It’s all the more remarkable when you consider that Escoria hadn’t published poetry before. Because she was branching out in a new genre she wanted to put something out herself and gauge the response before trying to place an entire manuscript with a publisher. Judging from the initial demand: mission accomplished.
After purchasing all of the supplies—“paper, the screen-printing stuff, an industrial hole punch, a paper cutter, envelopes, etc.”—and paying Carabella Sands, the artist who illustrated the chapbook, Escoria told me she made “maybe $100.”
“So while it netted me a positive income, if you look at the dollars per hour of labor, no, it totally doesn’t make sense, but I wasn’t really expecting it to.”
For Escoria, creating her own chapbook was gratifying for reasons that went well beyond the economics of the project. “I liked the complete control it gave me—I could decide on the size, the number of pages, the type of paper, what the cover would look like, etc. I also liked the idea of not only making the poems, but hand-making the physical book, an art form in two different ways.”
This is nothing new, of course. People have been making zines—self-produced magazines—since photocopying machines started rolling off the assembly line and became essential office equipment. Zines are a staple (pardon the pun) of the do-it-yourself movement. With the explosion of social media platforms it’s never been easier to share your thoughts with the world. Yet we’re seeing a resurgence in zines that rivals the rediscovery of vinyl with zine fests popping up around the country.
Why is that? Readers enjoy the intimacy that comes with owning a tangible object that they receive directly from the author, who created it with her own hands. Escoria took this a step further by signing each copy in her own blood.
Try that on Amazon.
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Although Chelsea Hodson, author of Pity the Animal (Future Tense Books), had created zines all through high school—she even got a job at Kinko’s so she could make copies for free—she chose Tumblr as the platform for her project Inventory, in which she catalogued all of her possessions.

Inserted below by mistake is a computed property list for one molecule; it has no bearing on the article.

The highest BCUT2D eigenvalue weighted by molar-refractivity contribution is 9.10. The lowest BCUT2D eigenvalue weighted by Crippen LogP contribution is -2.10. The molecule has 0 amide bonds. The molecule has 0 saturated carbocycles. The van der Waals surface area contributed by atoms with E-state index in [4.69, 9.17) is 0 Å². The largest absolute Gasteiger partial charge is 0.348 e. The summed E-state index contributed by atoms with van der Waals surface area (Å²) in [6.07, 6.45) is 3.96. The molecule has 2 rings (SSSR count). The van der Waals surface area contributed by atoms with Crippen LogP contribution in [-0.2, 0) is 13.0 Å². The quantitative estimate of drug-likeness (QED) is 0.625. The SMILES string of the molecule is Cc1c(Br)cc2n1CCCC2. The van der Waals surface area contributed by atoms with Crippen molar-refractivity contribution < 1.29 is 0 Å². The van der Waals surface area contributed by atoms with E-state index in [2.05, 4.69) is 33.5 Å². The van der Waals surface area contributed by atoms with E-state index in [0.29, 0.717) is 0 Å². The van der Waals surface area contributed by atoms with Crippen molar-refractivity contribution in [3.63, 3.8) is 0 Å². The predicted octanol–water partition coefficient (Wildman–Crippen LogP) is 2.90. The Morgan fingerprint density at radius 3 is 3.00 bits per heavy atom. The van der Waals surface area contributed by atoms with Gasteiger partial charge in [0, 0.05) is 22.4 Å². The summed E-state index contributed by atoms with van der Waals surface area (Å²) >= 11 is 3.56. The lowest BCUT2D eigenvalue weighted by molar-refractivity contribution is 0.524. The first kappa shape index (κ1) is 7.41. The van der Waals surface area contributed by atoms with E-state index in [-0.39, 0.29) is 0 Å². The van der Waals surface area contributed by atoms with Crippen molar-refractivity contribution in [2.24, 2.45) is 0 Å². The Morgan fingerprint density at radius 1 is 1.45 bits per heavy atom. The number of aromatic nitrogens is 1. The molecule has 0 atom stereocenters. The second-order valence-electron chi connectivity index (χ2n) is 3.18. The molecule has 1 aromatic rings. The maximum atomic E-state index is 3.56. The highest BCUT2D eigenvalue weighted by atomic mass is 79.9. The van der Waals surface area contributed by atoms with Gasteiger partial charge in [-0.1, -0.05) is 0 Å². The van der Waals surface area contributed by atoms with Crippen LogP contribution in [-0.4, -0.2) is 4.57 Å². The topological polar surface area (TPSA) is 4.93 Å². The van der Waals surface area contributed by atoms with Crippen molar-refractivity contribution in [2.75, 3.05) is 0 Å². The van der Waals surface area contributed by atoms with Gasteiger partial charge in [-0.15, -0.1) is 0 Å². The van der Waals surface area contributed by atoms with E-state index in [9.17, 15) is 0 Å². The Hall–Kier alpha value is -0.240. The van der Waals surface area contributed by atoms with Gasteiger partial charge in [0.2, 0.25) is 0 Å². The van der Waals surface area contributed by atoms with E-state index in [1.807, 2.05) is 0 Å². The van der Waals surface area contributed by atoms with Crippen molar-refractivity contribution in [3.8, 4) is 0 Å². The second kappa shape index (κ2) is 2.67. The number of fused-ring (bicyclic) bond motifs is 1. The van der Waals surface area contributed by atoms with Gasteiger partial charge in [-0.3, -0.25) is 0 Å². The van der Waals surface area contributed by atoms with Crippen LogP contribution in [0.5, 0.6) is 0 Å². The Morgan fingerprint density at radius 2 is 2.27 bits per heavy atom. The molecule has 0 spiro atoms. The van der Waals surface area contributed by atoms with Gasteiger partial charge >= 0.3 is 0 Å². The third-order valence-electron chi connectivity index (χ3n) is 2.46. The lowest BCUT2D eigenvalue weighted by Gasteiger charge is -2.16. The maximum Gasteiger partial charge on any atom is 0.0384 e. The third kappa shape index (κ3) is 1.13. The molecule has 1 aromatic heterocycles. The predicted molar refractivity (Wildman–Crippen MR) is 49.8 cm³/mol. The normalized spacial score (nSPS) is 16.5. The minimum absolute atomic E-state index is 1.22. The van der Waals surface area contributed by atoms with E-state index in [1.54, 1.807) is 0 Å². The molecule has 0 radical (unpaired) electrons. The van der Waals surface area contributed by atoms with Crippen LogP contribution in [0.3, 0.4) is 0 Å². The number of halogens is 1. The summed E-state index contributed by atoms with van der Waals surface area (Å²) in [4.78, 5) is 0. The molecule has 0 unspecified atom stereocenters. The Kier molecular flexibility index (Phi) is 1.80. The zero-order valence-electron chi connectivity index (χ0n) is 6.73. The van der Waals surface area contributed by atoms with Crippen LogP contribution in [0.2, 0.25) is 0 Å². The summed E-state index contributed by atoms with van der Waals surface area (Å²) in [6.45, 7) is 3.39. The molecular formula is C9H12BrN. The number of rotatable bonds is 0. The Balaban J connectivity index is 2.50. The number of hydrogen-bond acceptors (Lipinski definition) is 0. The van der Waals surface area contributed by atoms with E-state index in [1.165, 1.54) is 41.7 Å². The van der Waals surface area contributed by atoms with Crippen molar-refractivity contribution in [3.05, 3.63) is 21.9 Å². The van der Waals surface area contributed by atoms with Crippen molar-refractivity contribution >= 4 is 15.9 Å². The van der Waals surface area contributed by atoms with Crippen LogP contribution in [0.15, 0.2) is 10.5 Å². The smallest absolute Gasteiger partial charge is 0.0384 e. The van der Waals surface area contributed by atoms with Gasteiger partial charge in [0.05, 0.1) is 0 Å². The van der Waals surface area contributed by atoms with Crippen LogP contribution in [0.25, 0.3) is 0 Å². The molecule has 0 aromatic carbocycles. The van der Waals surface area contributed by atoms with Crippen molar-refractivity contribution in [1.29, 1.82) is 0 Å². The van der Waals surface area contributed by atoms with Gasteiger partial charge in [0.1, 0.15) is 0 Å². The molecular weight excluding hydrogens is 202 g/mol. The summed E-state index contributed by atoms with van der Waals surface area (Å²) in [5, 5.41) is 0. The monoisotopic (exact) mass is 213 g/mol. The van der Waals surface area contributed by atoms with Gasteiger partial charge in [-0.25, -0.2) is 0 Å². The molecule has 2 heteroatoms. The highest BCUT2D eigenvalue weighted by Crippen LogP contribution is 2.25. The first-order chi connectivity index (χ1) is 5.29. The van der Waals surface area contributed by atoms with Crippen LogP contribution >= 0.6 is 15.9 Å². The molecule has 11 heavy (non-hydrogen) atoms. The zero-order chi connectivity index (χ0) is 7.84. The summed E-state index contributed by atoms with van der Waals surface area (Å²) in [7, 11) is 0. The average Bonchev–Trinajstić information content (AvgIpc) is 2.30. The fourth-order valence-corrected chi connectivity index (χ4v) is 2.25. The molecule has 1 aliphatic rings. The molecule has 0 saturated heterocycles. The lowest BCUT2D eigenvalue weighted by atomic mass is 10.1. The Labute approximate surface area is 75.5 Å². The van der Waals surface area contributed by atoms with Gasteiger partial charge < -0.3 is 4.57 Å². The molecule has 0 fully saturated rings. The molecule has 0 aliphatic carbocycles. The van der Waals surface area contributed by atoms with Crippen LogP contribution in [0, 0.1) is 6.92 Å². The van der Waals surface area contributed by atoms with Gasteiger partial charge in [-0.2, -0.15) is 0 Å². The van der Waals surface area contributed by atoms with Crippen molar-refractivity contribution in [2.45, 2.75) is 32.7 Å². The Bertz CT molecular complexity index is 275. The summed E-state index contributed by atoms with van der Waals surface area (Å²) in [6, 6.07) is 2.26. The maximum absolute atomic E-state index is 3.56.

From January 1, 2013, to October 19, 2014, she posted a photo of herself with the item she was inventorying along with prose relating to that object. She posted a new object every day for 657 straight days.
“It was important to me that this element of order stay in place—the controls in the experiment stayed controls, while my writing served as the variable in each day’s experiment.”
The project did not lend itself to a zine format. The cost of publishing a project of that scope would have been prohibitive. Instead she turned to Tumblr. All she needed was a camera phone and a way to upload the image to her Tumblr feed. (Hodson also paid $49 for the layout that best suited the project’s aesthetic.) No ink, no paper, no postage, and immediately accessible to anyone with an Internet connection.
“It was freeing to know the project was wholly self-reliant,” Hodson told me. “I had Tumblr as my medium for making it public, but it was up to me to photograph, write, edit, and publish. It became this daily dialogue with whoever was reading it.”
Though her concept is image-driven, the project was sustained by the writing and by its own momentum. Hodson credits her zine making background. “I love being edited, but
I’ve also learned a lot from just spending time with my own work, trying to make the best thing I can make – even if it’s just a Tumblr post.”
Obviously, Hodson didn’t make any money from Inventory; that was never the point of the project because there’s nothing for sale. It did, however, lead to other opportunities. Inventory is many things: a meditation on memory, an exercise in nostalgia, a commentary on consumer culture, an ongoing engagement between the artist and the reader. It’s a concept, conceit and constraint animated by the intensity of art.
That, I think, is the main thing. The key to facilitating a direct connection with readers isn’t necessarily to think like a merchant. There are lots of marketing and publicity gurus who will take your money and teach you how to get blocked, muted and unfriended on the Internet. It’s more a question of positioning, making yourself and your work available to the world at large by getting it out in front of them. The key is to think like an artist.
Writers are creators. We give shape to words in ways the world has never seen before. We make things. As artists we are fortunate that the things we make take a tangible shape. Embrace that. Embrace the process and make the best thing you can make. I’m not asking you to change who you are or what you do. Become the duke of your local Starbucks or the dean of the department. You be you. But when it comes time to take your story to the next village, to walk the earth and share your work with the world, its often more rewarding to make your own path than follow the one someone sets out for you. Give it a go. I’ll have a nice place by the fire waiting for you.